Georgia's first LGBT+ pride march called off amid political turmoil

by Umberto Bacchi | @UmbertoBacchi | Thomson Reuters Foundation
Friday, 21 June 2019 15:23 GMT

Protesters hold police shields during a rally against a Russian lawmaker's visit near the parliament building in Tbilisi, Georgia June 21, 2019. REUTERS/Irakli Gedenidze

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Organisers said the pride march would be held at a later date that was yet to be confirmed

By Umberto Bacchi

TBILISI, June 21 (Thomson Reuters Foundation) - Organisers of Georgia's first LGBT+ pride march called off the event at the eleventh hour on Friday after a wave of political unrest in Tbilisi that left hundreds of people injured.

LGBT+ Georgians had been planning to go ahead with a rally in the capital despite threats from extreme right-wing groups and fierce opposition from the influential Orthodox Church.

They postponed the march after police used tear gas and fired rubber bullets to stop crowds angered by the visit of a Russian lawmaker from storming the parliament building.

"There won't be a march tomorrow," Giorgi Tabagari, one of the event promoters, announced on Friday, with tensions still running high in the capital of the former Soviet republic.

Organisers said the rally would be held at a later date that was yet to be confirmed.

"It was a hard decision for us all to make because we put so much energy, resources and passion to it," Tbilisi Pride member Tamaz Sozashvili told the Thomson Reuters Foundation.

"But on the other hand, we acknowledge the ongoing political situation in the country. We think this is not the right time to do it."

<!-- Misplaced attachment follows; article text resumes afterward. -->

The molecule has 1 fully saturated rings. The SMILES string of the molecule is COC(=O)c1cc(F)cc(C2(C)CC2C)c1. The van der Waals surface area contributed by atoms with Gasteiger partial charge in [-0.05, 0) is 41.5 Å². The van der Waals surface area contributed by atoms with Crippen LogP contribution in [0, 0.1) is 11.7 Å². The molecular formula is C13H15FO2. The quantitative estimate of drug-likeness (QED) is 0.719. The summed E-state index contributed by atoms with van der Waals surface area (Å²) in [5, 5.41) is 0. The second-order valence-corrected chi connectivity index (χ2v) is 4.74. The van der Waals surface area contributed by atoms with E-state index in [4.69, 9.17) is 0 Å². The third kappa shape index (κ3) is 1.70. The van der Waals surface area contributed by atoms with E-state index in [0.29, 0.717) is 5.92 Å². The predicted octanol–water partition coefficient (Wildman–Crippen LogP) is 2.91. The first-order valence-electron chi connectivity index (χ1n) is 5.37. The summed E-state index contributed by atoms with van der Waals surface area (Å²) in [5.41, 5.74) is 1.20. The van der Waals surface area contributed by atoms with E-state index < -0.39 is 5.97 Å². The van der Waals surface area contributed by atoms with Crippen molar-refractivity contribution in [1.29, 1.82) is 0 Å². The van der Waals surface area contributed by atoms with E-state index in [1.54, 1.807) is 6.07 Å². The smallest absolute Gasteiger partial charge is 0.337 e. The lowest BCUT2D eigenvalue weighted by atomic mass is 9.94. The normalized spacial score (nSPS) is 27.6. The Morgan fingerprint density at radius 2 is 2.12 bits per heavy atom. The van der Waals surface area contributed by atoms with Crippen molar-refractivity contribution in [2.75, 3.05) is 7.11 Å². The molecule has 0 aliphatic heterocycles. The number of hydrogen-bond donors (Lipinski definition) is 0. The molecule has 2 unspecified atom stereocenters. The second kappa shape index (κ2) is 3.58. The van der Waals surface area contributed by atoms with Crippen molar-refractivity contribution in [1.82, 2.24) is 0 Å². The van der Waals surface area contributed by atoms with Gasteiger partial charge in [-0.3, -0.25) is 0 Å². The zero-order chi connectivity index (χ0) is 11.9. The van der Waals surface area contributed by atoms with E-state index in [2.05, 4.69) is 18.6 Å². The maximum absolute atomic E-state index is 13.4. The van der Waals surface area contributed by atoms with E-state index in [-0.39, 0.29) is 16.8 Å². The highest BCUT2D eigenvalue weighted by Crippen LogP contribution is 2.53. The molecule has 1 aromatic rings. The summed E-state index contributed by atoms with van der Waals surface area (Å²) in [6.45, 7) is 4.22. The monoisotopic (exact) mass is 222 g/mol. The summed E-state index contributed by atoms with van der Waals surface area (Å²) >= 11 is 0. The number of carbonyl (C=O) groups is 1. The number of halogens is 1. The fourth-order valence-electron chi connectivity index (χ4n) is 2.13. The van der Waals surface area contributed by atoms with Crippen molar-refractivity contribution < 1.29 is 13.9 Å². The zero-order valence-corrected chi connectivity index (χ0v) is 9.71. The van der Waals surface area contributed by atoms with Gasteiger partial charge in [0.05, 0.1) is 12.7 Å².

More than 200 protesters and police were injured in Thursday's clashes, some of them seriously, as demonstrators pushed against lines of riot police, threw bottles and stones and grabbed riot shields, drawing a tough response.

The Pride march was intended as the finale of a five-day programme of events to raise awareness about LGBT+ issues, including a play and a conference - both of which went ahead without incident.

The Caucasian nation has witnessed a cultural clash between liberal forces and religious conservatives over the past decade as it has modernised and introduced radical reforms.

The influential Georgian Orthodox Patriarchate had urged the government to ban the rally, describing it as an unacceptable provocation aimed at promoting "the sin of Sodom", while far-right groups threatened to form vigilante units to stop it.

The government had earlier warned against the march going ahead, saying participants' safety could not be guaranteed.

Organisers said they received death threats and were forced to evacuate their office on Wednesday, after it was surrounded by protesters.

The controversy dominated local media coverage earlier in the week, but was overshadowed by political turmoil on Thursday, when the visit of a Russian delegation led by parliamentarian Sergei Gavrilov drew large protests.

Sozashvili said Pride organisers had feared the LGBT+ rally could be manipulated for political reasons as some of its main opponents were anti-Western and pro-Russia advocates, but hoped the preparations had put a public spotlight on LGBT+ issues.

"I hope that we changed the minds of quite a lot of people", he said.

(Reporting by Umberto Bacchi @UmbertoBacchi, Editing by Claire Cozens. Please credit the Thomson Reuters Foundation, the charitable arm of Thomson Reuters, that covers humanitarian news, women's and LGBT+ rights, human trafficking, property rights, and climate change. Visit http://news.trust.org)

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